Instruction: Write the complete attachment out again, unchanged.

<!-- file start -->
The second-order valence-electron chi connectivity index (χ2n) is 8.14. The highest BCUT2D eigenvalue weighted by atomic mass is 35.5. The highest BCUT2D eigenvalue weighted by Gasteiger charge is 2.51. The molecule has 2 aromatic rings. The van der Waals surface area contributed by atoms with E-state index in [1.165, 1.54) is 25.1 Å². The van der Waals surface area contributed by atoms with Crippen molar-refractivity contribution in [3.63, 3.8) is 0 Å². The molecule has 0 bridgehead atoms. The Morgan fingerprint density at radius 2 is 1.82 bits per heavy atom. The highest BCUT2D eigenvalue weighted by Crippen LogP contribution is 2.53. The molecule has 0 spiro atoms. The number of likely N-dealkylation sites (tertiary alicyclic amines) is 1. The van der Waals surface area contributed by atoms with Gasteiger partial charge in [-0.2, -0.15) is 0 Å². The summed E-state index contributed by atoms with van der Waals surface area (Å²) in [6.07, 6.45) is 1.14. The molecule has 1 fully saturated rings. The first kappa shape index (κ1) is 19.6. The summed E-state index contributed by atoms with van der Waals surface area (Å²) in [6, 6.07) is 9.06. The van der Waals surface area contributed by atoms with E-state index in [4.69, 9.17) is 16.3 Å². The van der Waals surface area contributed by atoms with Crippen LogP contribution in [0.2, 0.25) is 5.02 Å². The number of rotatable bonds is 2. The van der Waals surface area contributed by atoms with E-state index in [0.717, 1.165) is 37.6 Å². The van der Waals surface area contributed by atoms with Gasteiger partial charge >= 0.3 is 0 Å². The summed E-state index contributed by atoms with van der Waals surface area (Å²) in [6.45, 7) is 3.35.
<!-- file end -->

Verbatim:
The second-order valence-electron chi connectivity index (χ2n) is 8.14. The highest BCUT2D eigenvalue weighted by atomic mass is 35.5. The highest BCUT2D eigenvalue weighted by Gasteiger charge is 2.51. The molecule has 2 aromatic rings. The van der Waals surface area contributed by atoms with E-state index in [1.165, 1.54) is 25.1 Å². The van der Waals surface area contributed by atoms with Crippen molar-refractivity contribution in [3.63, 3.8) is 0 Å². The molecule has 0 bridgehead atoms. The Morgan fingerprint density at radius 2 is 1.82 bits per heavy atom. The highest BCUT2D eigenvalue weighted by Crippen LogP contribution is 2.53. The molecule has 0 spiro atoms. The number of likely N-dealkylation sites (tertiary alicyclic amines) is 1. The van der Waals surface area contributed by atoms with Gasteiger partial charge in [-0.2, -0.15) is 0 Å². The summed E-state index contributed by atoms with van der Waals surface area (Å²) in [6.07, 6.45) is 1.14. The molecule has 1 fully saturated rings. The first kappa shape index (κ1) is 19.6. The summed E-state index contributed by atoms with van der Waals surface area (Å²) in [6, 6.07) is 9.06. The van der Waals surface area contributed by atoms with E-state index in [4.69, 9.17) is 16.3 Å². The van der Waals surface area contributed by atoms with Crippen LogP contribution in [0.2, 0.25) is 5.02 Å². The number of rotatable bonds is 2. The van der Waals surface area contributed by atoms with E-state index in [0.717, 1.165) is 37.6 Å². The van der Waals surface area contributed by atoms with Gasteiger partial charge >= 0.3 is 0 Å². The summed E-state index contributed by atoms with van der Waals surface area (Å²) in [6.45, 7) is 3.35.